You may not have heard the term “pharmacy desert” before, but it’s a growing problem that can have significant ramifications to communities and patients. This article will discuss everything you need to know about pharmacy deserts, from what they are, how they happen, and how we can stop them.
What is a pharmacy desert?
A pharmacy desert essentially describes any location where the inhabitants don’t have access to local or readily available pharmacies, such as a low-income neighborhood without the resources to provide local pharmacies. Pharmacy deserts could also describe an extremely rural area where people and public commodities are already few and far between, and pharmacies are less likely to be present.
Why are pharmacy deserts bad?
According to the CDC, nearly half of all Americans have used at least one prescription drug within the last month. However, about 60 million people live in rural areas, while another 38.1 million live in poverty.
In total, 98 million people in the United States may have limited access to a pharmacy – and yet statistically, about 49 million of them will require prescription drugs and pharmaceutical care. Unfortunately, when patients do not have local access to pharmacy care, they are less likely to remain compliant with their medications, which will ultimately affect overall health.
How do pharmacy deserts occur?
In many ways, pharmacy deserts are the result of basic business principles. Low-access locations tend to occur when the surrounding communities do not have the financial resources to sustain a pharmacy, and is forced to close. This could be the result of fewer customers walking through the door or even low reimbursement levels from insurance providers.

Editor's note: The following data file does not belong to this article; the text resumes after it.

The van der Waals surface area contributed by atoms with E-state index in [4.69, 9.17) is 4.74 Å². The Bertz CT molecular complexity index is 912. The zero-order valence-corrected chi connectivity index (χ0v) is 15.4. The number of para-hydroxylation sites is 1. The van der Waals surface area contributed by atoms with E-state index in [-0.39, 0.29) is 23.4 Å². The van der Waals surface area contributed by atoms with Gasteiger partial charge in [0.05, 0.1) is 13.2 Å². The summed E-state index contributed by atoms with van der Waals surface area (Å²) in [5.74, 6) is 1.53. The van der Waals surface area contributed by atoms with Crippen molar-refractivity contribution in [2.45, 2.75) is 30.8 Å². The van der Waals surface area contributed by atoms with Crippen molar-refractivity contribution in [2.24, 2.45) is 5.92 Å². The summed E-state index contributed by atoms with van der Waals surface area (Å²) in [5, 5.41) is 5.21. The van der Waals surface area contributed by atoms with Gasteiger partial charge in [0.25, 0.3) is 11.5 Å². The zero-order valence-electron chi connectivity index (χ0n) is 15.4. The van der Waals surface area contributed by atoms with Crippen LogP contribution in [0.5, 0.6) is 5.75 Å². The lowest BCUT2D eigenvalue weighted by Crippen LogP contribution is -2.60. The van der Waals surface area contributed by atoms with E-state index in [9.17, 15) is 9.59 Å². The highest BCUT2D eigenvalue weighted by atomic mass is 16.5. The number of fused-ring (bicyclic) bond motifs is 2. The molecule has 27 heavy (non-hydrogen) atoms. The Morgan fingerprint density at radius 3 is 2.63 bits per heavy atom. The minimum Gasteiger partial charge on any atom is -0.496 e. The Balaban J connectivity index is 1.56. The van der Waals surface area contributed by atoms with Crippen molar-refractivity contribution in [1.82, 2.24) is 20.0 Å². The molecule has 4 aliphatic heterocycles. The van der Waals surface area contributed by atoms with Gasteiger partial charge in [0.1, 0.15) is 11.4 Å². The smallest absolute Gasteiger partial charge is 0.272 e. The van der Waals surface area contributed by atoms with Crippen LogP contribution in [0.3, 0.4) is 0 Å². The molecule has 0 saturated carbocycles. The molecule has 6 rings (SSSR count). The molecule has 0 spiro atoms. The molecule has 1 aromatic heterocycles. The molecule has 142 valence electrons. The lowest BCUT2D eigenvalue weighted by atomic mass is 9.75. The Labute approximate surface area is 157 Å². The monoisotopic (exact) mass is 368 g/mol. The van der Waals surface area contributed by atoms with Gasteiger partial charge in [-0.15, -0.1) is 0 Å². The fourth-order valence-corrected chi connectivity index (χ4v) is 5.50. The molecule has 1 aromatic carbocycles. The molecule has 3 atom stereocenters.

Pharmacy deserts appear to be on the rise. One study conducted by the Rural Policy Research Institute found that approximately 12 percent of all independently-owned pharmacies in rural areas of the U.S. closed from 2003-2013. Another study found that 32 percent of Chicago’s census tracts were pharmacy deserts, meaning that approximately one million citizens in that city alone live in a pharmacy desert.
What can we do to stop pharmacy deserts from spreading?
The issue that results from pharmacy deserts is a lack of access for the individuals in those locations. Therefore, solutions to pharmacy deserts must increase access in both lower socioeconomic and extremely rural locations.
One popular solution to a pharmacy desert is “telepharmacy.” Telepharmacy allows a pharmacist to remotely supervise a pharmacy technician through a live video feed. Telepharmacies can either be opened on their own, or a traditional pharmacy can be converted to accommodate telepharmacy functions. Telepharmacies can also be opened in basic medical facilities, where patients are already seeking medical attention.
In any case, telepharmacies provide basic pharmacy care to patients without requiring those patients to travel long distances. Not only do telepharmacies increase access to pharmaceutical care across a wider geographical area, but this solution is also extremely cost-effective and increases business and sales in those pharmacies.
In the same vein, many pharmacies are evaluating the possibility of delivering prescriptions or mailing prescriptions to patients’ homes. Mail-order prescriptions and prescription deliveries benefit patients who have difficulties getting out of their homes or traveling long distances. With pharmacy mail-order and delivery options, patients are able to stay compliant with their medications without worrying about travel.
Another solution is known as “physician dispensing.” Physician dispensing refers to a physician’s ability to provide medications directly from the office. In other words, patients only have to make one trip to seek medical care, obtain a prescription and pick up their medication. The physician dispensing solution can be great for patients on a prescription for a short period of time, such as an antibiotic or a pain relief medication.
All of these solutions greatly increase convenience to patients, provide relief to communities located in pharmacy deserts, and ensure that everyone has access to the healthcare they need!